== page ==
At 26 years old I am finally getting some sense about summer time skin care, but it’s taken a half dozen doctors appointments and one nice big scar on my stomach for me to get there.
Meet my new bffs that Hadley, Jamie, and I are covered in every single day. Since moving to southern Arizona in March, we’ve all been trying to cover ourselves before every run and every outdoor outing.
I started noticing some interesting spots popping up on my body from my shoulders to my ankles about two years, but it wasn’t until I was pregnant that I started getting really nervous about them. In my (and my dermatologist’s) opinion, I am the perfect candidate for skin cancer, which makes me sad and ashamed to admit. My parents did nothing wrong; they slathered sunscreen on my siblings and me every chance they could growing up, but once I hit my teenage years, I started hitting the tanning bed every spring and got at least two lobster-red, very painful sunburns a season. I can’t remember the last summer that I didn’t start the season with a good sunburn. In fact, I usually welcomed the sunburn just to “get it out of the way” because it would usually turn into a nice base tan.
I also have melanoma (the most serious and occasionally deadly form of skin cancer) in my family; My aunt was diagnosed about 15 years ago. Thankfully she caught it early enough and is healthy today, but I’m not naïve enough to think that this couldn’t happen to me and be more serious.
When I went to my first doctor’s appointment back in January, I was hoping (and was pretty sure) that the doctor would look at my spots and brush them off as normal freckles and moles.
She didn’t. The next thing I know she’s circling spots all over my body to be photographed. I also had to go back the following week to get two abnormal-shaped freckles “hole punched” off of my stomach, hence the aforementioned scar.
Sure enough, those “freckles” came back as pre-cancerous, meaning they’re nothing to be too concerned about right now but have a high chance of turning into a form of cancer if not monitored closely.
Since moving to Arizona, I’ve already been to my initial referral appointment and will meet with another dermatologist mid-June to figure out what to do with the rest of these spots.
I did get a sunburn on my shoulders and arms two weeks ago at Jamie’s promotion ceremony, and I was devastated about it. I forgot to put extra sunscreen on both Hadley and me, and as soon as I got out of the car I starting freaking out; that sun was so hot. Besides taking pictures, I kept Hadley either under the tent or in her covered carseat. The sun hardly touched her. For me, 20 minutes (no exaggeration) of standing around talking, taking pictures, and waiting on line for food at an outdoor BBQ was enough to sizzle me. So frustrating, but I’ve finally realized that’s what I’m up against.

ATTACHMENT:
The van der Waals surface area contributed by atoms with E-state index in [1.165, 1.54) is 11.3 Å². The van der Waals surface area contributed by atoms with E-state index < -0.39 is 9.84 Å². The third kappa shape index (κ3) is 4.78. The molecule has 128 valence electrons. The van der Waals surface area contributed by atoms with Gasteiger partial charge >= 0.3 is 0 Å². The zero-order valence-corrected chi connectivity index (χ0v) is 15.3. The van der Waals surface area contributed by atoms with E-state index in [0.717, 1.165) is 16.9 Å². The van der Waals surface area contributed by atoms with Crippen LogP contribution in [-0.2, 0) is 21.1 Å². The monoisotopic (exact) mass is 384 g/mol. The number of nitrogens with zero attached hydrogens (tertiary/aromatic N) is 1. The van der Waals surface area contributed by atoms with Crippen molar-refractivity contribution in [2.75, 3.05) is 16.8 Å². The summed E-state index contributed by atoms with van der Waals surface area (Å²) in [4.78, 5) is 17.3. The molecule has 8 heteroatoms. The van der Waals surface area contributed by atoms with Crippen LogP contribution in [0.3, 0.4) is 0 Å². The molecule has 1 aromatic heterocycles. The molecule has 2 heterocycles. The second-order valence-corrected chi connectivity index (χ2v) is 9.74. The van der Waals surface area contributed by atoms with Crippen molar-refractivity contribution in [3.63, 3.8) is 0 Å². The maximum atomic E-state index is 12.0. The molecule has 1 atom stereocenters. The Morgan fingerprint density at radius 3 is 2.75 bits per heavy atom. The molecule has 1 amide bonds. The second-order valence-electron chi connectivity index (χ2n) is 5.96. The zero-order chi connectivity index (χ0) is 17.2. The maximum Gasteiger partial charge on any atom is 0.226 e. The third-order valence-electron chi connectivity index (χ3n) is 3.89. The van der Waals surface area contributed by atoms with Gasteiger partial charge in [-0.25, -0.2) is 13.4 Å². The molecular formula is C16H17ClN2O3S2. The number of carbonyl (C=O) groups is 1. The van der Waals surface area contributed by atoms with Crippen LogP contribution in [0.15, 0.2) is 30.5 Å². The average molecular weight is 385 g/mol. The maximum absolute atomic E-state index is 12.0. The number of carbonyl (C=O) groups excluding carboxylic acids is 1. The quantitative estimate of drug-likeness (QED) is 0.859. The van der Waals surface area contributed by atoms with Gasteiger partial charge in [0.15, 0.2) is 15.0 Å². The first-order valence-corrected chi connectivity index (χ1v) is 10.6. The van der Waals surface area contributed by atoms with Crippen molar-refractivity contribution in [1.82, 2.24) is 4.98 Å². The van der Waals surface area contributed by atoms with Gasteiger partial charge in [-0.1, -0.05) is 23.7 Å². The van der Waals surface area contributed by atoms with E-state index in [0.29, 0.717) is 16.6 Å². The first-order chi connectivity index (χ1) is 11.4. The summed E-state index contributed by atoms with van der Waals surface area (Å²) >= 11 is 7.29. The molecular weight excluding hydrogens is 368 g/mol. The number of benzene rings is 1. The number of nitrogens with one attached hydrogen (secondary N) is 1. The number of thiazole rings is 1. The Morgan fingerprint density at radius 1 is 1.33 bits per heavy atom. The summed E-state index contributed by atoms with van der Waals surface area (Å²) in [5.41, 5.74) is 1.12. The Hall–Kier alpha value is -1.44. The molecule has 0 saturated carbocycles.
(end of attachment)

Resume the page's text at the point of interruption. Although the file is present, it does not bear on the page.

I also lost it on FaceTime with my mom last week when I thought Hadley had a severe sunburn on her cheeks and chin. I’d spent 45 minutes outside with a friend and her daughter taking pictures under a big tree that was perfectly shaded. Hadley didn’t have sunscreen on (shame on me big time), but she did wear a hat most of the time. A few hours after we got home her face turned fire-engine red and she was ballistic. I couldn’t believe that I hadn’t protected my helpless baby and her precious skin.
My mom helped me realize that it might not be a sunburn but maybe an allergic reaction since we’re trying new foods, and I think she was right (she did share a tangerine-carrot juice popsicle with her dad for the first time the night before). Her skin was fine the next day and we haven’t tried another popsicle!
Skin cancer was brought up again in our family a few weeks ago when my father-in-law found out that a spot he had removed from his nose was basal cell carcinoma. He had to have a nice surgery and should be just fine. Shook everybody up though!
According to skincancer.org –
One in five Americans will develop skin cancer in the course of a lifetime.
A person’s risk for melanoma doubles if he or she has had more than five sunburns.
One or more blistering sunburns in childhood or adolescence more than double a person’s chances of developing melanoma later in life.
Just one indoor tanning session increases users’ chances of developing melanoma by 20 percent, and each additional session during the same year boosts the risk almost another two percent.46
Daily sunscreen use by adults under age 55 can reduce skin aging.
I’m glad I’m getting a head-start on what could have been a very serious health concern. If you have the slightest concern about one spot or 10, go see a derm asap and get checked.